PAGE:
The Important NFP Of The Year

  • Stocks bounce back in Europe
  • FX steady
  • Nikkei -.1.1% Dax 0.19%
  • UST 10Y 0.66
  • Oil $41
  • Gold $1938/oz
  • BTCUSD $10415

Asia and the EU

  • AU Retail Sales 3.2% vs. 3.3%
  • EUR GE Factory Orders 2.8% vs. 5.1%

North America Open

  • USD NFP 8:30
  • CAD Employment 8;30

After falling further in Asia stock index futures stabilized in early European trade and rose by 50 basis points ahead of the important US Non-Farm payroll later today.

Yesterday’s massive selloff was the first corrective move in the markets in weeks and although some traders were at a loss for the reason behind such volatility it was clear that the market had reached a breaking point as the disconnect between the lackluster economic data and the near-vertical rise in asset prices finally became obvious.

All throughout this week, the eco data has been disappointing or just in line with expectations pouring cold water on the idea the post COVID recovery was broadening out. Yesterday’s weekly jobless claims though seemingly better than the forecast achieved that result only through a new change in seasonal adjustments. On a raw data basis, there were 2M more workers collecting unemployment than the month prior suggesting that whatever rebound in labor demand we’ve seen in July has already started to stall in August.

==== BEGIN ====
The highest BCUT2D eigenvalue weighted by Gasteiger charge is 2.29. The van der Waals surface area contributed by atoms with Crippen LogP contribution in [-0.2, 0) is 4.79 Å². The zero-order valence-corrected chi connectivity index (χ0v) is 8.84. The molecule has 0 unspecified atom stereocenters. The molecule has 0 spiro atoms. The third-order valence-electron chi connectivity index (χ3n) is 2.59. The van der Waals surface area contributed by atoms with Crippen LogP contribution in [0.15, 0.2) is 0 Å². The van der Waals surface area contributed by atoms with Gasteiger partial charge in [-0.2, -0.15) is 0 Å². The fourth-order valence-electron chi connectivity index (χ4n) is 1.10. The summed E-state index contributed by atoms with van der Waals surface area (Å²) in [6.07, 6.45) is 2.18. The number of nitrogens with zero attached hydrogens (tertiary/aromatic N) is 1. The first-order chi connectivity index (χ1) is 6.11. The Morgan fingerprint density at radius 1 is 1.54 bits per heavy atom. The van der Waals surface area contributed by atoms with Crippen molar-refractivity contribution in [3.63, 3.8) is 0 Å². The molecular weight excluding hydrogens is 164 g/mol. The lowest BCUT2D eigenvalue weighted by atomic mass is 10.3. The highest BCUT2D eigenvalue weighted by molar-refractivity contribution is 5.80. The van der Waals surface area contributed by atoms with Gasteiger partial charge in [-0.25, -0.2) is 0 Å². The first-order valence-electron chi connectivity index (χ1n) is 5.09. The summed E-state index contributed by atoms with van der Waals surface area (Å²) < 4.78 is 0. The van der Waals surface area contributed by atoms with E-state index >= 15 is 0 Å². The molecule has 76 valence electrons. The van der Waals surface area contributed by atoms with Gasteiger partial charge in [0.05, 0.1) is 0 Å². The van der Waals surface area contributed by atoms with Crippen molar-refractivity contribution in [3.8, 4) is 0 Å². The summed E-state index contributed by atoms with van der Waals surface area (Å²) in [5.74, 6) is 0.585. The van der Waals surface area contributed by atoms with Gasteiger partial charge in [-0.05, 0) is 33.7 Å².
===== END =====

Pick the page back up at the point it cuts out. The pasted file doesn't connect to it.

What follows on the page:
This dynamic suggests that fewer businesses are reopening than expected and more importantly those that are reopening are doing so at reduced capacity with smaller labor forces than before the pandemic.

The theme this week, therefore, has been that while aggregate demand has certainly made strong V-shaped recovery jobs have not, and without further stimulus or job growth the demand recovery is likely to stall dampening growth expectations into the end of the year.

That’s why today’s NFP report could prove crucial to equity prices going forward. Market forecasts are for a gain of 1.3M jobs and a reduction in the unemployment rate to 9.8%. Our colleague Kathy Lien noted that only one pre-NFP indicator is pointing to a lower print while all the other measures such as ISM Non-Manufacturing employment have improved. Still those improvements are relative, not absolute with the ISM data still below the 50 boom/bust level.

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